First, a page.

Each and every person who criticises the idea of legalised marijuana will undoubtedly flag the same dead horse when it comes to points of contention. There’s such an incredible amount of misguided belief when it comes to what cannabis is, how it affects the body and so on that it’s hardly surprising most people have no idea what to believe. Of course, the truth is slowly but surely coming out with regard to the distinct lack of evidence with regard to marijuana being in any way detrimental to human health. Nevertheless, there is still one other question that never fails to divide opinionated parties right down the middle, which again is just the kind of thing for which there is insufficient evidence to breed any real conclusions.
The question – is marijuana addictive?
The answer – it can be, but not for everyone and not nearly to the same extent as alcohol.
You really need only take a quick glance at the statistics to gain a better understanding of what’s really going on. According to official research carried out by the National Institute on Drug Abuse, somewhere in the region of 9% of those who use marijuana on a regular basis form some kind of dependency. It’s also worth noting that when considering dependencies, this doesn’t necessarily mean a full-scale medical addiction.
So that’s approximately 9% of regular cannabis users who form dependencies. At the other end of the scale, approximately 15% of people who drink alcohol on a regular basis become dependent – a statistic highly significant when considering just how many alcohol drinkers there are compared to cannabis users. Likewise, 32% of those who use tobacco were found to develop a dependency, of 17% of people who use cocaine find themselves dependent on the drug.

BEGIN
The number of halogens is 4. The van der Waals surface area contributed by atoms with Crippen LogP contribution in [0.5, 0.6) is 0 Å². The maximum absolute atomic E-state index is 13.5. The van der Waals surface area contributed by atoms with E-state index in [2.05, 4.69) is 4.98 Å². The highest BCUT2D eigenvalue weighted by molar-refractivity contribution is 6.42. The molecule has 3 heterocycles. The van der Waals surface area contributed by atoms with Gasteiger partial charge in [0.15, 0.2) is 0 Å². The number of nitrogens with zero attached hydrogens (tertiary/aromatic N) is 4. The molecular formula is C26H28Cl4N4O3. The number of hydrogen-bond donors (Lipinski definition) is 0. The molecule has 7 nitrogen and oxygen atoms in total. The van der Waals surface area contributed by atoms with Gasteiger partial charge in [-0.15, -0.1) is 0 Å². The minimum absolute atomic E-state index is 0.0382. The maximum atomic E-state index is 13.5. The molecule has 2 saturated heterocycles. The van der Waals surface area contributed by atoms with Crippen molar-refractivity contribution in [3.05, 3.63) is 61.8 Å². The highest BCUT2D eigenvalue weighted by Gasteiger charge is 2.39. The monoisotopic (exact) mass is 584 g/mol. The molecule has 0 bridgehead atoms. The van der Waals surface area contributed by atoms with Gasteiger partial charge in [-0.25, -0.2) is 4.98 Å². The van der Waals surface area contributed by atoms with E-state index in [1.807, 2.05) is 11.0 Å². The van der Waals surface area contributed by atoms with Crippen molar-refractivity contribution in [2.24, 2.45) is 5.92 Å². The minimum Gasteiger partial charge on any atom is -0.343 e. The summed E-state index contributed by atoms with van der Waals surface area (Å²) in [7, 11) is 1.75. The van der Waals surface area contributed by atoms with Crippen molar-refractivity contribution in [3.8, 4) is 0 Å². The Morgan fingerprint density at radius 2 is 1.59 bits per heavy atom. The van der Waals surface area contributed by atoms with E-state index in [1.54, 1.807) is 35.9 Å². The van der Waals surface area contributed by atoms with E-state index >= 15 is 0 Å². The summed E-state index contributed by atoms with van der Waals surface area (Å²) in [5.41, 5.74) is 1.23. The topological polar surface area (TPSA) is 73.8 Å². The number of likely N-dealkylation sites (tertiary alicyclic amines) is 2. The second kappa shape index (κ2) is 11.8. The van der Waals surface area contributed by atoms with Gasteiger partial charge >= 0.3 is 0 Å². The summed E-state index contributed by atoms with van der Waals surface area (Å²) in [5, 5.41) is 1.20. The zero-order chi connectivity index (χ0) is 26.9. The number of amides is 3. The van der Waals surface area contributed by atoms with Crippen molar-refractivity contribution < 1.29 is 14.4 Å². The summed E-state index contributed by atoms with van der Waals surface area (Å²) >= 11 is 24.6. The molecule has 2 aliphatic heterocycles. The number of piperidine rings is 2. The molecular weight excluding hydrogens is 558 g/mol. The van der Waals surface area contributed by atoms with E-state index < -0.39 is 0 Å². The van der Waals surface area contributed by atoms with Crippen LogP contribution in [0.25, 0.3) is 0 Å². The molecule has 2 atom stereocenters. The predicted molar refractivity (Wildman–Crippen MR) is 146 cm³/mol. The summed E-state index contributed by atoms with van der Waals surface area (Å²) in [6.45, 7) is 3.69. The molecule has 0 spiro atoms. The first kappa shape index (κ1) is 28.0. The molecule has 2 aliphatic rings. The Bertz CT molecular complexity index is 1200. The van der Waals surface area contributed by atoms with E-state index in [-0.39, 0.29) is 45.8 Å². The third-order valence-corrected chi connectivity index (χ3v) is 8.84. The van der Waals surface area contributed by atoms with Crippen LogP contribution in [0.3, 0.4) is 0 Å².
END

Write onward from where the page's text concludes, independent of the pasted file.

What do these figures mean? In a nutshell, just as in the same way that some people can drink alcohol on a regular basis without forming a dangerous habit and some people can’t, it is exactly the same case with cannabis. Some cannabis users smoke copious amounts of the stuff practically on a daily basis, though when and where necessary can easily walk away without a second thought and without suffering any ill effects. By contrast, there are those for whom the idea of going a single day without cannabis is quite literally too much to bear.
Of course, it isn’t the way critical parties see it at all. Instead, they consider cannabis to be an incredibly dangerous addictive drug that needs to be stamped out and deleted from existence once and for all. They insist that these kinds of findings conclusively prove that cannabis can be addictive, which in turn means it is a bad thing. But at the same time, they completely fail to factor in the small fact that pretty much everything in the world has the potential to be addictive to certain people. Junk food, chocolate, the Internet, social media, pornography – all potentially addictive, but not the kinds of things public health groups are seeking to ban.
Well, not all of them, anyway.
According to the same study carried out by the National Institute on Drug Abuse, younger cannabis smokers and teenagers are considerably more likely to develop dependencies than adults. Which is entirely understandable and hardly surprising, given the fact that younger adults and teenagers in general are not considered as logical or rational when it comes to lifestyle decisions and habits.
Which in turn boils down to the simplest of advice for those with deep concerns about cannabis addiction. If you are going to smoke cannabis, think about starting a little later and being mindful about how much you can handle. Or if you are really terrified about the prospect of cannabis addiction, don’t smoke the stuff at all!